She greeted me, her hand reaching back to touch my arm as she walked by. The younger one, lagging just a little behind her, hands occupied with bucket and basin for water, greeted me with a mumble I couldn’t quite understand.

“what?” I stopped and looked back at her.

“my mom died,” she smiled at me. “I need something to eat.” she pantomimed eating and giggled as she stared at me.

For my part, I faltered for a second. “I’m sorry,” I said flatly. “I’m sorry.”

And I continued on my way, looking back once to see her staring and giggling after me. Talking inaudibly to the girl who had reached out to touch me.

And I forsake a little bit of my humanity every time I do nothing. Like the aid worker who turned the woman away to be raped and murdered in the midst of the war, I turn and walk away from a little girl’s smiling need. I could buy her some rice, or give her 50LD. I could find out where she lives and make sure she is enrolled in school. She, one of hundreds, one of thousands.

And I cannot do for thousands and so I do not do for one.

And it kills a little piece of me, how quickly I turn away from her. From the little girl a few weeks ago who – without greeting me or smile -asked me for  $5USD, or the man who sweeps at the hospital who greeted me one morning with, “I cannot pay the children’s school fees.”

And there is an insecurity. A hardening. Despite knowing need beyond my intimate and experiential comprehension, there is a hardening in my attitude. A walling off. A distrust of kindness or affection. The question nags…what is expected of me? What is this kindness in exchange for?

Talking to a friend at the embassy, he shared his own…paranoia isn’t right…his own…reluctance to be open and trusting. For him it is the constant bombardment of women who want to be “friends.” but the friendship they are looking for has hooks, snares, outstretched hands, and no safe place to catch his breath. So he keeps to himself. Friendly enough but without kinship and sharing. Friendly without trust.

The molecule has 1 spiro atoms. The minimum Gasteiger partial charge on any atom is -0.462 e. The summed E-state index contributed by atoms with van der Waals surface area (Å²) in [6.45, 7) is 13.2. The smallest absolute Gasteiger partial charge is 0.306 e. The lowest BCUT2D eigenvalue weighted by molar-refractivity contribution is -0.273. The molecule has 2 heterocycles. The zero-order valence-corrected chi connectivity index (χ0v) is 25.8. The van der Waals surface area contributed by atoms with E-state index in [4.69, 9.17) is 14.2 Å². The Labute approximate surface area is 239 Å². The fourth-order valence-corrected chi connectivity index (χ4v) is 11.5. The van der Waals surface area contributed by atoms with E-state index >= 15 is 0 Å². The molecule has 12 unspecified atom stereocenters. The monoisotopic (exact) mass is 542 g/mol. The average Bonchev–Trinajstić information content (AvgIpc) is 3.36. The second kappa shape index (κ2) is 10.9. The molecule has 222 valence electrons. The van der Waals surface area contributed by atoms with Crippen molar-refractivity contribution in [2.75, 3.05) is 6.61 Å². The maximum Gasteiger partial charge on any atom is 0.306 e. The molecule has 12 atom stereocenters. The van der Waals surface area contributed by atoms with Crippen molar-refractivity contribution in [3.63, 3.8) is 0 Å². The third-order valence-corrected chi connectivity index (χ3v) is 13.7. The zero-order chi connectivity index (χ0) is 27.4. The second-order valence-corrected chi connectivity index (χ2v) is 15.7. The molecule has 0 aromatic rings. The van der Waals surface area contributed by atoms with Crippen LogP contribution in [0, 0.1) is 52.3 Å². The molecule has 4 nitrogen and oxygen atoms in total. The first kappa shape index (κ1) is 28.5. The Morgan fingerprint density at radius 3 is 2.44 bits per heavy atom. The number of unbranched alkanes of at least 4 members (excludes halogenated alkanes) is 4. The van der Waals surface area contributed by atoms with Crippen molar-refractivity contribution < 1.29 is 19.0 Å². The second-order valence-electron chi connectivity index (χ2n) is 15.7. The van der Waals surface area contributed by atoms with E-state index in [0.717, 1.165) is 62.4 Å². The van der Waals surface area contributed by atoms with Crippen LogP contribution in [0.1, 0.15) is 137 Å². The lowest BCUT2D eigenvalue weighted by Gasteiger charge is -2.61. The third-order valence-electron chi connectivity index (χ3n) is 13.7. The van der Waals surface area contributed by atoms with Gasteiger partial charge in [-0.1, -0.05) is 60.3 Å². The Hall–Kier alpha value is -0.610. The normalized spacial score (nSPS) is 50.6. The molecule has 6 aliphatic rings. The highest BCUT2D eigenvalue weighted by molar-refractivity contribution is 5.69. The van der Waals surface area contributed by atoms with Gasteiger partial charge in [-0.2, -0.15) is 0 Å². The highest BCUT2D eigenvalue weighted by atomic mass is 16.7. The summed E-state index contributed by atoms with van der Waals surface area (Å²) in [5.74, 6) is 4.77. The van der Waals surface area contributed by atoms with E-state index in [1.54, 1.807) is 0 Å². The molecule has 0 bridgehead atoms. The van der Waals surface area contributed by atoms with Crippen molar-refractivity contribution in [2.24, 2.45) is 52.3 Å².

And friendship takes on a different tone for me here. Power dynamics inherent in any interaction between those who have and those who don’t. those who can and those who can’t – shift and morph and skew what should be simple.

An exchange of pleasantries. Laughter at regular intervals. But someone interjects, “take me to America” with an earnest expectation or drawls “where my Christmas?” in anticipation of gifts or money I don’t have, and the illusion of buddy or companion is dismantled. Kicked out at the knees.

And I have to be careful not to let those interactions overshadow the friendships I have made. The random acts of selfless beauty and kindness bestowed upon me every day…the “thank you for helping Liberia” from strangers, the dark walk home that is illuminated by a new companion, the invitation to dinner, the lift…The people who have carved out space in their worlds and affections to make tine for me…to make room for me, me with a million questions. My foreigner self in search of a friend; ceaselessly asking in my own greedy way.

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1 Comment on "where my christmas?"

  1. Jennifer says:

    Beautiful writing Linnea. I didn’t know you had left for Liberia. Your stories remind me a little of when I was in Zimbabwe a couple of years ago…not knowing how much to give, so many street kids everywhere begging…how do you give to one and not the next and the next, but then how do you live with yourself if you give none at all. it was a real dilemma for me while i was there.

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